- Spanned the period 1900-1920 and the presidencies of three "Progressive"
Presidents: Theodore Roosevelt (Republican), William Howard Taft (Republican),
and Woodrow Wilson (Democrat).
- Believed that the laissez-faire system was obsolete, yet supported
- Believed in the idea of progress and that reformed institutions would
replace corrupt power.
- Applied the principles of science and efficiency to all economic,
social, and political instituting.
- Viewed government as a key player in creating an orderly, stable,
and improved society.
- Believed that government had the power to combat special interests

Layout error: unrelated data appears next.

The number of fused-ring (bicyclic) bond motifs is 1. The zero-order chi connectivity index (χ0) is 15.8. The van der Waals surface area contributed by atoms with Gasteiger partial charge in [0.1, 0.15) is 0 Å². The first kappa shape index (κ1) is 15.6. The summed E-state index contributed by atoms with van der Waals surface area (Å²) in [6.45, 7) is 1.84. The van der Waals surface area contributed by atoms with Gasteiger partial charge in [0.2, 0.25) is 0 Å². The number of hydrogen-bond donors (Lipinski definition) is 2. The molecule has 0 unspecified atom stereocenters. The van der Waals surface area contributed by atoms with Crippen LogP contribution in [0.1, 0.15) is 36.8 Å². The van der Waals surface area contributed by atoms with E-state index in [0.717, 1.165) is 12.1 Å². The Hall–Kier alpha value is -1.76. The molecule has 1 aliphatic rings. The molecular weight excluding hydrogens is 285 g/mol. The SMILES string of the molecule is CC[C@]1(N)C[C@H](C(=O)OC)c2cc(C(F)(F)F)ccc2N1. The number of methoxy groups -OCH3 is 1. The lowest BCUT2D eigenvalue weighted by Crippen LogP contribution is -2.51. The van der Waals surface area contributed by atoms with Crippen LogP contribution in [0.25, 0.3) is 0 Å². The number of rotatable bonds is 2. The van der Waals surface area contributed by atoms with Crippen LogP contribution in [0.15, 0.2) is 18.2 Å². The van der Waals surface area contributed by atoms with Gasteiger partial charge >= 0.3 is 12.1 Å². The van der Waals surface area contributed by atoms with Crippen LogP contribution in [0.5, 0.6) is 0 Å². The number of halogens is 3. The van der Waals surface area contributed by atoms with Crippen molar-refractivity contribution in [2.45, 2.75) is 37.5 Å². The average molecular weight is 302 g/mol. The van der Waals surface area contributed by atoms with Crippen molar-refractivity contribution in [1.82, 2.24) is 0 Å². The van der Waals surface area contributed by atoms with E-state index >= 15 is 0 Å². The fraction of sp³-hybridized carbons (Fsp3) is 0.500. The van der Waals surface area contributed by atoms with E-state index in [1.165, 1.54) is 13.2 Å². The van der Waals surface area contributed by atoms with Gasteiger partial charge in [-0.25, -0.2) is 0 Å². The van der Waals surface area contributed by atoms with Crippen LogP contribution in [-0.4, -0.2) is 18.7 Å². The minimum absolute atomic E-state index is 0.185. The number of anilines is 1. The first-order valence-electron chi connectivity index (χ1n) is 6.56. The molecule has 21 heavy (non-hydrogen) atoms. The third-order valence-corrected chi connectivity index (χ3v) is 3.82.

and work for the good of the community, state, or nation.
- Political parties were singled out as corrupt, undemocratic, outmoded,
- Power of corrupt government could be diminished by increasing the
power of the people and by putting more power in the hands of non-elective,
nonpartisan, professional officials.
- The progressives eventually co-opt many of the Populist demands such
as referendum, initiative, direct election of Senators, etc. Some of
these are incorporated in the "Progressive" Amendments to
the U. S. Constitution: 16th, 17th, 18th, and 19th Amendments.